Or, was designed at all. If this virus came from the Wuhan lab, and if an outbreak started there, it seems far more likely that it was accidentally transmitted to a researcher from a subject of one of their studies than anything else. Is this possible?

Apparently, it is. I didn’t think so a few months ago and I said as much. Dr. Fauci has also shot down the theory that someone found the coronavirus in the wild, brought it to the lab and then it escaped, though it was not immediately clear what evidence he had that made that theory unlikely. Still, right now, the Tom Cottons of the world seem to be operating on common sense and connecting the dots, while the people who understand how viruses are built seem pretty convinced this did not come from a lab. I find Cotton’s theory enticing and attention-grabbing, but after a few deep breaths, I’d bet this is all a horrible naturally occurring accident.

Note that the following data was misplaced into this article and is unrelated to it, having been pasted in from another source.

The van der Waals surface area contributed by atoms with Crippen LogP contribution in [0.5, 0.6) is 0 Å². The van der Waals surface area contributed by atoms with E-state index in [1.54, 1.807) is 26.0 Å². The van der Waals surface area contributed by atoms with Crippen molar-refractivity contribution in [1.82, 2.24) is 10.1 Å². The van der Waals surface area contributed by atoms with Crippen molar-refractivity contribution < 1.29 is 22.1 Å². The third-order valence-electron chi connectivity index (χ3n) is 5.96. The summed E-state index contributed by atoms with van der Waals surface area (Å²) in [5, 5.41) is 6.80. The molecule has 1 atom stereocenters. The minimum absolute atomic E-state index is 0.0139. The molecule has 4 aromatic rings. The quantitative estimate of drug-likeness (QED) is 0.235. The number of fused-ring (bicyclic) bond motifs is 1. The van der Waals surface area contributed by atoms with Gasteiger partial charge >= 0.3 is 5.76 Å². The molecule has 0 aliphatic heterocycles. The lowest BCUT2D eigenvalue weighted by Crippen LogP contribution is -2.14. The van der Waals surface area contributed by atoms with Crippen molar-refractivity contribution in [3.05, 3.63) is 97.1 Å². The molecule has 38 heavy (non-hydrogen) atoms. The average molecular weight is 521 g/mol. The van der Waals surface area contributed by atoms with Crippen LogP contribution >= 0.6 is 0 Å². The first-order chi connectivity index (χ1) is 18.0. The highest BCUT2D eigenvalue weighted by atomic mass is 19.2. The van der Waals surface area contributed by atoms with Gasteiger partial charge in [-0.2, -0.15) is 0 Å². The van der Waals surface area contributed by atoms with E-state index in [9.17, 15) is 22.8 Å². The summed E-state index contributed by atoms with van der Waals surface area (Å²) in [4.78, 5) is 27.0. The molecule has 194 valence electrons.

All of this has held up fairly well. Yet, at the time I wrote it, my inbox was inundated with people leveling the same accusations I had seen elsewhere: I was “giving oxygen to a conspiracy” or “perpetuating the racist idea that China’s labs were unsafe.”